In Nice Guys Finish Last (1975), Leo Durocher wrote: ‘There will never be a ballplayer as good as Willie Mays, but Reiser was every bit as good, and he might have been better…. Willie Mays had everything. Pete Reiser had everything but luck.’ Durocher managed both men.
At any time, Reiser’s would be a story worth telling. But his bad luck included a series of what were called then ‘dings’ – head injuries – that make for relevant reading today.
Pete Reiser was a clutch player. He hit when it counted, he stole bases (home seven times), and he made key plays in center field. His twelve years as a major leaguer were interrupted by WWII and a series of extraordinary injuries – including a broken ankle – which he often ‘played through’.
In 1958, the great W.C. Heinz profiled Reiser after he’d retired as a player (in 1952) and begun a slow march from managing Class D Thomasville, GA, toward the Bigs where he’d die, a scout, in 1981.
‘The Rocky Road of Pistol Pete’ originally ran in the long-forgotten magazine, True. It has re-emerged in The Top of His Game: The Best Sportswriting of W.C. Heinz (edited by NPR’s Bill Littlefield) thanks to the Library of America which has made it its business to collect and preserve and keep in print significant writing that should always be accessible. Heinz’s sure qualifies.
(Under a different title, Heinz’s article is reprinted on Deadspin.com. I’ll link to it. But buy The Top of His Game.)
In 1958, Reiser’s story was off beat: an athlete approaching 40 dealing with his sports-damaged body, his mortality. Not what I was then reading in The Sporting News….
His rookie year, 1941, five days into the season, he was beaned for the first time. Against doctor’s orders, he checked himself out of the hospital. He pinch hit the next day: a game winning grand slam. ‘I could just barely trot around the bases,’ he told Heinz. ‘I sure was dizzy.’
Two weeks later, chasing Enos Slaughter’s fly ball, he had the first of his legendary encounters with center field walls. In August, he was beaned again and again checked himself out of the hospital.
The Dodger phenom still ended 1941 with great numbers and was ‘Rookie of the Year’.
The next year, he was doing even better, hitting .391. In July, in St. Louis with a game tied at 0 in the bottom of the 12th, he caught another Slaughter fly ball, crashed into the wall, dropped the ball, picked it up and hit his cut off man, Pee Wee Reese, who just missed getting Slaughter at the plate.
‘I made one step to start off the field and I woke up the next morning in St. John’s Hospital. My head was bandaged, and I had an awful headache.’ Despite his doctor telling him he was done for the season, he checked himself out, rejoining the Dodgers in Pittsburgh. He would never be the same player.
The night he reached Pittsburgh, Durocher pinchhit him in the top of the 14th. Wrote Heinz later: ‘He walked up there and hit a line drive over the second baseman’s head that was good for three bases. The two runs scored, and Pete rounded first base and collapsed.’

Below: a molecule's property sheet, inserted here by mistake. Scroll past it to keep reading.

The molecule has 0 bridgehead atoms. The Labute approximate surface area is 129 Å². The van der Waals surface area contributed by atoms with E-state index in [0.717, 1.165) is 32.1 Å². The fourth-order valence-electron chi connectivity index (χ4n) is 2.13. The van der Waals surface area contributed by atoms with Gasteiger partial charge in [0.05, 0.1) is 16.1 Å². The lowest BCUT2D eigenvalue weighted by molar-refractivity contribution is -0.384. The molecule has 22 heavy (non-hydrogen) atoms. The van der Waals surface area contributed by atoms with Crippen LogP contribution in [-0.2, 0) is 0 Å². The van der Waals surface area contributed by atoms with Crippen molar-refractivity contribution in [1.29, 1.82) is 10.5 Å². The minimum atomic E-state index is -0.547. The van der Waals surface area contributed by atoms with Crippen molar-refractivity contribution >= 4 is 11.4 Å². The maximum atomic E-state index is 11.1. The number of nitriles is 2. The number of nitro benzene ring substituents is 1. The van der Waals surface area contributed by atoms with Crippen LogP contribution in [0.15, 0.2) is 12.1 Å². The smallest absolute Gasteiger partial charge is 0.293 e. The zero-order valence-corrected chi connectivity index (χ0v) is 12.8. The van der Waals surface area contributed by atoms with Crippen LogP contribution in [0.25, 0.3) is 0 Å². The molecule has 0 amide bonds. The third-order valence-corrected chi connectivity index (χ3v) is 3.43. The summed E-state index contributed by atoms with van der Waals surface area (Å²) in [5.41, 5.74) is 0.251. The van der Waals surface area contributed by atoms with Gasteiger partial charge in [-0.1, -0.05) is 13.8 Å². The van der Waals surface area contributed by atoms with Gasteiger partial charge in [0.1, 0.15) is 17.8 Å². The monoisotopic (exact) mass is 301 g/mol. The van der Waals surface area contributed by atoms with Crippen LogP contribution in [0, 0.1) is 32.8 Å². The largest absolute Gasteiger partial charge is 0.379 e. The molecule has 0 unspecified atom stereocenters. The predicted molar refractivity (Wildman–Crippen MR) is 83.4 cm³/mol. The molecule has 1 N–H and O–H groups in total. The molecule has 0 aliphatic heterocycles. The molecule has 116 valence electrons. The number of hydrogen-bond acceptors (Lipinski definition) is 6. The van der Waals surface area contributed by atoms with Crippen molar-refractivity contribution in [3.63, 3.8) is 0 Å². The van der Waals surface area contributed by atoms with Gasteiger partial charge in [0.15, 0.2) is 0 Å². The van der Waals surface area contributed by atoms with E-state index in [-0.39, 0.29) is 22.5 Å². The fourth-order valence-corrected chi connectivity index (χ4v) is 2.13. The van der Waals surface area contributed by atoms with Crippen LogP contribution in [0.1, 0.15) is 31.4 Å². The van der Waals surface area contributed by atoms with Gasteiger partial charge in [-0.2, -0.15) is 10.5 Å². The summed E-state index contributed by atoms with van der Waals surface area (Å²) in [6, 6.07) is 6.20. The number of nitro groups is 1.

Reiser’s summary of the 1942 season sixteen years later as Heinz reported is stunning:
“I’d say I lost the pennant for us that year,” Pete says now, although he still hit .310 for the season. “I was dizzy most of the time and I couldn’t see fly balls. I mean balls I could have put in my pocket, I couldn’t get near. Once in Brooklyn when Mort Cooper was pitching for the Cards I was seeing two baseballs coming up there. Babe Pinelli was umpiring behind the plate, and a couple of times he stopped the game and asked me if I was all right. So the Cards beat us out the last two days of the season.”
Reiser’s medical history should have kept him in the Majors during WWII, fattening his stats. But in 1943 he was drafted and kept in the Army to play baseball. Very bad luck: his third Army season ended with a concussion and separated shoulder chasing a foul ball.
I will spare you even more gruesome stories from 1946 and 1947. Worse, I won’t share the affectionate tales Heinz tells. For that, you must read Heinz.
But here was a case 60 years ago where head injuries cost a player a Willie Mays-like career. They were well-known, public. Heinz’s story at once adds lustre to the baseball of olden times legend and reveals its ‘they shoot horses, don’t they?’ reality.
Still, he didn’t die from the dings. Another bane of the WWII generation killed him: cigarettes.
- According to Reiser, he failed the Army physical but was inducted because he could play for the Ft. Riley post team which entertained soldiers and war-workers.
- H/T: Charles Pierce who wrote on Heinz’s astonishing ‘Death of a Race Horse’ (1949) in a blog post I can’t trace late this past winter. A Google search indicates Pierce has touted – rightly – the piece for years.
- Littlefield includes an autobiographical essay on how Heinz went from war correspondent to sportswriter. This wonderful piece suggests there may be more Heinz worth collecting. His neglected novel, MASH (1968) (co-authored under a pseudonym), and his other writings merit a second volume.